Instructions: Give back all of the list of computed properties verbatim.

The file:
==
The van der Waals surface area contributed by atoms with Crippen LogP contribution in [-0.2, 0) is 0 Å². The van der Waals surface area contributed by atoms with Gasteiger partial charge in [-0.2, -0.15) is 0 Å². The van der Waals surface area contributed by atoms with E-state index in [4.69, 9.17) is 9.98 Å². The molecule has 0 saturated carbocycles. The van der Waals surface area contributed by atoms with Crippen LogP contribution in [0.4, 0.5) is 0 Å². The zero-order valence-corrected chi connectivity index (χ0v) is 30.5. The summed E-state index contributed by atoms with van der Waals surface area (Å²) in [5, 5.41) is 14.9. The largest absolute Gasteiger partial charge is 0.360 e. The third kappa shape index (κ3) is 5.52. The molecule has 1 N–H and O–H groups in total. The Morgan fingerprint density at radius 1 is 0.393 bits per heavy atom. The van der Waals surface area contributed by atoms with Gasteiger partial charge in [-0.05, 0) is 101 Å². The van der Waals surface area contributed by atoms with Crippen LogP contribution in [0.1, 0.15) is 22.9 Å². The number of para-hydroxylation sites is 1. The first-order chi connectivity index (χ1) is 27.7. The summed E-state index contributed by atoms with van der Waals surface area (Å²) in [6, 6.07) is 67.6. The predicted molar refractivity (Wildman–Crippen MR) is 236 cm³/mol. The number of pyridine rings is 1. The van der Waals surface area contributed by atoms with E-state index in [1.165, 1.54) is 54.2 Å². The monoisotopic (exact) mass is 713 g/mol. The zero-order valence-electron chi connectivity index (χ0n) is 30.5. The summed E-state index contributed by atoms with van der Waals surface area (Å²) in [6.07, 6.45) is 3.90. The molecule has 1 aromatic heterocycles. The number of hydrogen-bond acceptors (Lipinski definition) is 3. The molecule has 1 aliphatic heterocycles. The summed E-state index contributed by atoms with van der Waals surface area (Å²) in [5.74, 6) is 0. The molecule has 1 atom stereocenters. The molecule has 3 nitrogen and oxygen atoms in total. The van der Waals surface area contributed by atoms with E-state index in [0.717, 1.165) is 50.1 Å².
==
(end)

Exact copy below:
The van der Waals surface area contributed by atoms with Crippen LogP contribution in [-0.2, 0) is 0 Å². The van der Waals surface area contributed by atoms with Gasteiger partial charge in [-0.2, -0.15) is 0 Å². The van der Waals surface area contributed by atoms with E-state index in [4.69, 9.17) is 9.98 Å². The molecule has 0 saturated carbocycles. The van der Waals surface area contributed by atoms with Crippen LogP contribution in [0.4, 0.5) is 0 Å². The zero-order valence-corrected chi connectivity index (χ0v) is 30.5. The summed E-state index contributed by atoms with van der Waals surface area (Å²) in [5, 5.41) is 14.9. The largest absolute Gasteiger partial charge is 0.360 e. The third kappa shape index (κ3) is 5.52. The molecule has 1 N–H and O–H groups in total. The Morgan fingerprint density at radius 1 is 0.393 bits per heavy atom. The van der Waals surface area contributed by atoms with Gasteiger partial charge in [-0.05, 0) is 101 Å². The van der Waals surface area contributed by atoms with Crippen LogP contribution in [0.1, 0.15) is 22.9 Å². The number of para-hydroxylation sites is 1. The first-order chi connectivity index (χ1) is 27.7. The summed E-state index contributed by atoms with van der Waals surface area (Å²) in [6, 6.07) is 67.6. The predicted molar refractivity (Wildman–Crippen MR) is 236 cm³/mol. The number of pyridine rings is 1. The van der Waals surface area contributed by atoms with E-state index in [1.165, 1.54) is 54.2 Å². The monoisotopic (exact) mass is 713 g/mol. The zero-order valence-electron chi connectivity index (χ0n) is 30.5. The summed E-state index contributed by atoms with van der Waals surface area (Å²) in [6.07, 6.45) is 3.90. The molecule has 1 aromatic heterocycles. The number of hydrogen-bond acceptors (Lipinski definition) is 3. The molecule has 1 aliphatic heterocycles. The summed E-state index contributed by atoms with van der Waals surface area (Å²) in [5.74, 6) is 0. The molecule has 1 atom stereocenters. The molecule has 3 nitrogen and oxygen atoms in total. The van der Waals surface area contributed by atoms with E-state index in [0.717, 1.165) is 50.1 Å².